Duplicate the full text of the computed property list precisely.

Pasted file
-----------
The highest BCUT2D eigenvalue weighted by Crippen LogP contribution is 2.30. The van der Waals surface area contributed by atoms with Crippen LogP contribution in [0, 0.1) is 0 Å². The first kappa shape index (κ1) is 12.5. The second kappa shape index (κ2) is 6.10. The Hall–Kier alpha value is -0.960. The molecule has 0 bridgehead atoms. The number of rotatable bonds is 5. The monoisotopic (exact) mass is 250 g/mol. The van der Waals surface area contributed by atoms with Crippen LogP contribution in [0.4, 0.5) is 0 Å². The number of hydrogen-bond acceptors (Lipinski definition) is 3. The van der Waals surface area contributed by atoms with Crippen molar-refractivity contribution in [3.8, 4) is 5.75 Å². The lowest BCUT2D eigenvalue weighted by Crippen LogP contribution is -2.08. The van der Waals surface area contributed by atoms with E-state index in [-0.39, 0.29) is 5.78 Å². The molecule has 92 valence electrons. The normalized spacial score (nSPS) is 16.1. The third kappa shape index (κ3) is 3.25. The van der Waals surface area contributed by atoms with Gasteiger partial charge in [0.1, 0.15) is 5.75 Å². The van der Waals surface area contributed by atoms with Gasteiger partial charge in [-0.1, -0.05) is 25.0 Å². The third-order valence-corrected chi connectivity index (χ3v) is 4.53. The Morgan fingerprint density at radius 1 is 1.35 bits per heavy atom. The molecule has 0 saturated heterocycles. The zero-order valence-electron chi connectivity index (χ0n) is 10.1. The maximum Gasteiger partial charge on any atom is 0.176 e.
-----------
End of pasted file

The highest BCUT2D eigenvalue weighted by Crippen LogP contribution is 2.30. The van der Waals surface area contributed by atoms with Crippen LogP contribution in [0, 0.1) is 0 Å². The first kappa shape index (κ1) is 12.5. The second kappa shape index (κ2) is 6.10. The Hall–Kier alpha value is -0.960. The molecule has 0 bridgehead atoms. The number of rotatable bonds is 5. The monoisotopic (exact) mass is 250 g/mol. The van der Waals surface area contributed by atoms with Crippen LogP contribution in [0.4, 0.5) is 0 Å². The number of hydrogen-bond acceptors (Lipinski definition) is 3. The van der Waals surface area contributed by atoms with Crippen molar-refractivity contribution in [3.8, 4) is 5.75 Å². The lowest BCUT2D eigenvalue weighted by Crippen LogP contribution is -2.08. The van der Waals surface area contributed by atoms with E-state index in [-0.39, 0.29) is 5.78 Å². The molecule has 92 valence electrons. The normalized spacial score (nSPS) is 16.1. The third kappa shape index (κ3) is 3.25. The van der Waals surface area contributed by atoms with Gasteiger partial charge in [0.1, 0.15) is 5.75 Å². The van der Waals surface area contributed by atoms with Gasteiger partial charge in [-0.1, -0.05) is 25.0 Å². The third-order valence-corrected chi connectivity index (χ3v) is 4.53. The Morgan fingerprint density at radius 1 is 1.35 bits per heavy atom. The molecule has 0 saturated heterocycles. The zero-order valence-electron chi connectivity index (χ0n) is 10.1. The maximum Gasteiger partial charge on any atom is 0.176 e.